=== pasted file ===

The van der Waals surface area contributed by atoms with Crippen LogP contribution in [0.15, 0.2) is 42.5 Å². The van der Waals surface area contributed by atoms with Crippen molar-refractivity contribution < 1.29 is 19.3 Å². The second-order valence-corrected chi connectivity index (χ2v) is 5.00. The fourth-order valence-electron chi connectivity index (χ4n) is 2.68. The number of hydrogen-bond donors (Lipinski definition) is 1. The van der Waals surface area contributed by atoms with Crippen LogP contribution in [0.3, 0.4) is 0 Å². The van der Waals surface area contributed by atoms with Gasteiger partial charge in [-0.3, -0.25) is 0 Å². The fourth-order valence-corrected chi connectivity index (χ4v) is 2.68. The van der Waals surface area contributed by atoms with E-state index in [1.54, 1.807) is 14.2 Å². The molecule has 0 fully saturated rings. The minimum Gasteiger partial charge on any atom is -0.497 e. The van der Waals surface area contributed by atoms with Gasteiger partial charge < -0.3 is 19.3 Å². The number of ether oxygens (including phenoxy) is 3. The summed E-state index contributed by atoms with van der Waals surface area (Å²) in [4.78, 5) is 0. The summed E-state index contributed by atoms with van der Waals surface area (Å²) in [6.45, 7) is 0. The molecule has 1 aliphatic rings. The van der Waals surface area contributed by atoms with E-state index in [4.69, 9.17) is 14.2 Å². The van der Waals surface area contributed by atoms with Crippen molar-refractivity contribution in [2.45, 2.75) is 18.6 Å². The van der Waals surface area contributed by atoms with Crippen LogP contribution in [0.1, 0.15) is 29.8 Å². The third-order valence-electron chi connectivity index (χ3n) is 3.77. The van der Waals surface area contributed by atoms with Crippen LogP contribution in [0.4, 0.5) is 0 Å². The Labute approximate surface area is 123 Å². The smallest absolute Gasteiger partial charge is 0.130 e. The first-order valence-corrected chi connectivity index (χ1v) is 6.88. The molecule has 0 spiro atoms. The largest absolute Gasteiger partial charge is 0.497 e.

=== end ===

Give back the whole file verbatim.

The van der Waals surface area contributed by atoms with Crippen LogP contribution in [0.15, 0.2) is 42.5 Å². The van der Waals surface area contributed by atoms with Crippen molar-refractivity contribution < 1.29 is 19.3 Å². The second-order valence-corrected chi connectivity index (χ2v) is 5.00. The fourth-order valence-electron chi connectivity index (χ4n) is 2.68. The number of hydrogen-bond donors (Lipinski definition) is 1. The van der Waals surface area contributed by atoms with Crippen LogP contribution in [0.3, 0.4) is 0 Å². The van der Waals surface area contributed by atoms with Gasteiger partial charge in [-0.3, -0.25) is 0 Å². The fourth-order valence-corrected chi connectivity index (χ4v) is 2.68. The van der Waals surface area contributed by atoms with E-state index in [1.54, 1.807) is 14.2 Å². The molecule has 0 fully saturated rings. The minimum Gasteiger partial charge on any atom is -0.497 e. The van der Waals surface area contributed by atoms with Gasteiger partial charge < -0.3 is 19.3 Å². The number of ether oxygens (including phenoxy) is 3. The summed E-state index contributed by atoms with van der Waals surface area (Å²) in [4.78, 5) is 0. The summed E-state index contributed by atoms with van der Waals surface area (Å²) in [6.45, 7) is 0. The molecule has 1 aliphatic rings. The van der Waals surface area contributed by atoms with E-state index in [4.69, 9.17) is 14.2 Å². The van der Waals surface area contributed by atoms with Crippen molar-refractivity contribution in [2.45, 2.75) is 18.6 Å². The van der Waals surface area contributed by atoms with Crippen LogP contribution in [0.1, 0.15) is 29.8 Å². The third-order valence-electron chi connectivity index (χ3n) is 3.77. The van der Waals surface area contributed by atoms with Crippen LogP contribution in [0.4, 0.5) is 0 Å². The Labute approximate surface area is 123 Å². The smallest absolute Gasteiger partial charge is 0.130 e. The first-order valence-corrected chi connectivity index (χ1v) is 6.88. The molecule has 0 spiro atoms. The largest absolute Gasteiger partial charge is 0.497 e.